- Coursera project management courses (check if courses can be used for PDUs)
- Udemy project management courses
- CompTIA self-study training materials
- PMI online courses
And, of course, you can find local educational institutions that offer accredited training as well. PMI keeps a list of registered training providers, CompTIA can refer you to authorized trainers, and getting in touch with your local business school will also probably lead you to potential training avenues.
These courses differ, but all of them will teach you how to manage teams in the five phases of project management. There are plenty of courses that will teach you how to manage projects in specific areas, like IT or healthcare, and others that focus on specific parts of the process. But all of them will help give you the knowledge you need to pass the certification exams and become a successful project manager.
Get Some Experience
While most lower-level certifications can be earned with only training hours, most others require experience. And many of them require what seems like a lot of experience. So how can you start accruing project management experience before you’re certified? Or even shortly after?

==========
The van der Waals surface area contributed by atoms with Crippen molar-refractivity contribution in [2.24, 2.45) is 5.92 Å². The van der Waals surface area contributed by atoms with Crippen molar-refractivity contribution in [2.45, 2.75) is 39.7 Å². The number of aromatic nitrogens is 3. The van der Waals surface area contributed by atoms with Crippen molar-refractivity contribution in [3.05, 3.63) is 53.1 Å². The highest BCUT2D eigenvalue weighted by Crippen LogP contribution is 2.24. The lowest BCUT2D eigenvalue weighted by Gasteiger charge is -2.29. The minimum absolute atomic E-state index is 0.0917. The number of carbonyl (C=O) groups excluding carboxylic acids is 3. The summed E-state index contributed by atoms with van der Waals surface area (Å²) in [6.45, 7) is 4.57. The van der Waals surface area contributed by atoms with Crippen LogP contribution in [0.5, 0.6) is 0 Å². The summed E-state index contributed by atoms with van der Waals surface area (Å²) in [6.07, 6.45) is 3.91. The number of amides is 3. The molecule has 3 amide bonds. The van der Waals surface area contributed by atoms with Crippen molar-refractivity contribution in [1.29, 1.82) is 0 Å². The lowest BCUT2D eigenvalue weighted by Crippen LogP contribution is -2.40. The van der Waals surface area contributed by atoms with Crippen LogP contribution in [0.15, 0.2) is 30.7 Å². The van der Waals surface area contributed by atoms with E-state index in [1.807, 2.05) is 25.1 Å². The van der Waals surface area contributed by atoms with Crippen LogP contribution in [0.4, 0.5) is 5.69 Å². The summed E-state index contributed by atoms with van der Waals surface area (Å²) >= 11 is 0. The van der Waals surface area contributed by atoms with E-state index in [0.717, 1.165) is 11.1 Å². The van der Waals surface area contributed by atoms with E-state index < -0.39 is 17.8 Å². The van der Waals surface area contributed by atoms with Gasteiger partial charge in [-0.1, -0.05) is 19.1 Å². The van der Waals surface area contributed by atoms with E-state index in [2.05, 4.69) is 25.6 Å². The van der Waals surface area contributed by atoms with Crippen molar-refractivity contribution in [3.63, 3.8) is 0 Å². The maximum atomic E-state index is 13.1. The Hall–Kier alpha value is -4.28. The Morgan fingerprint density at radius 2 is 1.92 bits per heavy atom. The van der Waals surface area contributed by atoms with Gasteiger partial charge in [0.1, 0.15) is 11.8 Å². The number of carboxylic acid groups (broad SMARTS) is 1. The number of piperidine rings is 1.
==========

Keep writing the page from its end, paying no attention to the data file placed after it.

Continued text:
There are a few ways you can go.
First, it’s important to realize that you probably already have a decent amount of project management experience if you’ve been in the working world for a while. Projects, by their definition, have a defined start and end date, and if you’ve been working on projects — and can describe them in the proper project management terminology — you can almost certainly apply some of that experience.
You can also take on some light project management work at your current job. You may not have the title of Project Manager, but if you volunteer to lead a project team, that can be valuable experience for your résumé as well as for your certifications.
If you’re not in a position to modify your current role to include those responsibilities, you can always consider changing jobs. (Easier said than done, I know.) Smaller companies might be willing to bring you on in a project management role without a certification or much experience if you can make a compelling case that you’d be good at the job.